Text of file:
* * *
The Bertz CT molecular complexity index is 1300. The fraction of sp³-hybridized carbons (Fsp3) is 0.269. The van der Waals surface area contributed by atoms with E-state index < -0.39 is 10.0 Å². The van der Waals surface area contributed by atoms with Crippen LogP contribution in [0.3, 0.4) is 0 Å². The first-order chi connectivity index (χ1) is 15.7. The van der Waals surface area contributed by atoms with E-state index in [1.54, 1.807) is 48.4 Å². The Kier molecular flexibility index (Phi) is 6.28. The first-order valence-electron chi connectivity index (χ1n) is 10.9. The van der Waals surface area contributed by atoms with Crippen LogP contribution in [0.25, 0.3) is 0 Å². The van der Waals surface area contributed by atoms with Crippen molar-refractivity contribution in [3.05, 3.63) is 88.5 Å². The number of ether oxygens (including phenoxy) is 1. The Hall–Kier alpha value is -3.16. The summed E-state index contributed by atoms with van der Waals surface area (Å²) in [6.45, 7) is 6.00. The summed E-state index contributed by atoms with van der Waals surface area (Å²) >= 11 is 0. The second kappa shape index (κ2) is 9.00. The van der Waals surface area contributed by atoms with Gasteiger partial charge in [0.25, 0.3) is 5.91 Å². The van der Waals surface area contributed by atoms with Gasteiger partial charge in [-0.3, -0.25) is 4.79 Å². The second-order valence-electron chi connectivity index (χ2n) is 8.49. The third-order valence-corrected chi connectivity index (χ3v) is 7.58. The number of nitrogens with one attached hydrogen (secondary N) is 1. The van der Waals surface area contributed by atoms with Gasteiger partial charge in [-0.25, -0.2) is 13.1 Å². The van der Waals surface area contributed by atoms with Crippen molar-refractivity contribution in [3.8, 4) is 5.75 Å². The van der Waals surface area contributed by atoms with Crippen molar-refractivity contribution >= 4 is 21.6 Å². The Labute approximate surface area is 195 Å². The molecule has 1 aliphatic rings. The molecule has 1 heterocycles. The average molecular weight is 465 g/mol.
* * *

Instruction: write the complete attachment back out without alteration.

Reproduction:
The Bertz CT molecular complexity index is 1300. The fraction of sp³-hybridized carbons (Fsp3) is 0.269. The van der Waals surface area contributed by atoms with E-state index < -0.39 is 10.0 Å². The van der Waals surface area contributed by atoms with Crippen LogP contribution in [0.3, 0.4) is 0 Å². The first-order chi connectivity index (χ1) is 15.7. The van der Waals surface area contributed by atoms with E-state index in [1.54, 1.807) is 48.4 Å². The Kier molecular flexibility index (Phi) is 6.28. The first-order valence-electron chi connectivity index (χ1n) is 10.9. The van der Waals surface area contributed by atoms with Crippen LogP contribution in [0.25, 0.3) is 0 Å². The van der Waals surface area contributed by atoms with Crippen molar-refractivity contribution in [3.05, 3.63) is 88.5 Å². The number of ether oxygens (including phenoxy) is 1. The Hall–Kier alpha value is -3.16. The summed E-state index contributed by atoms with van der Waals surface area (Å²) in [6.45, 7) is 6.00. The summed E-state index contributed by atoms with van der Waals surface area (Å²) >= 11 is 0. The second kappa shape index (κ2) is 9.00. The van der Waals surface area contributed by atoms with Gasteiger partial charge in [0.25, 0.3) is 5.91 Å². The van der Waals surface area contributed by atoms with Gasteiger partial charge in [-0.3, -0.25) is 4.79 Å². The second-order valence-electron chi connectivity index (χ2n) is 8.49. The third-order valence-corrected chi connectivity index (χ3v) is 7.58. The number of nitrogens with one attached hydrogen (secondary N) is 1. The van der Waals surface area contributed by atoms with Gasteiger partial charge in [-0.25, -0.2) is 13.1 Å². The van der Waals surface area contributed by atoms with Crippen molar-refractivity contribution in [3.8, 4) is 5.75 Å². The van der Waals surface area contributed by atoms with Crippen molar-refractivity contribution >= 4 is 21.6 Å². The Labute approximate surface area is 195 Å². The molecule has 1 aliphatic rings. The molecule has 1 heterocycles. The average molecular weight is 465 g/mol.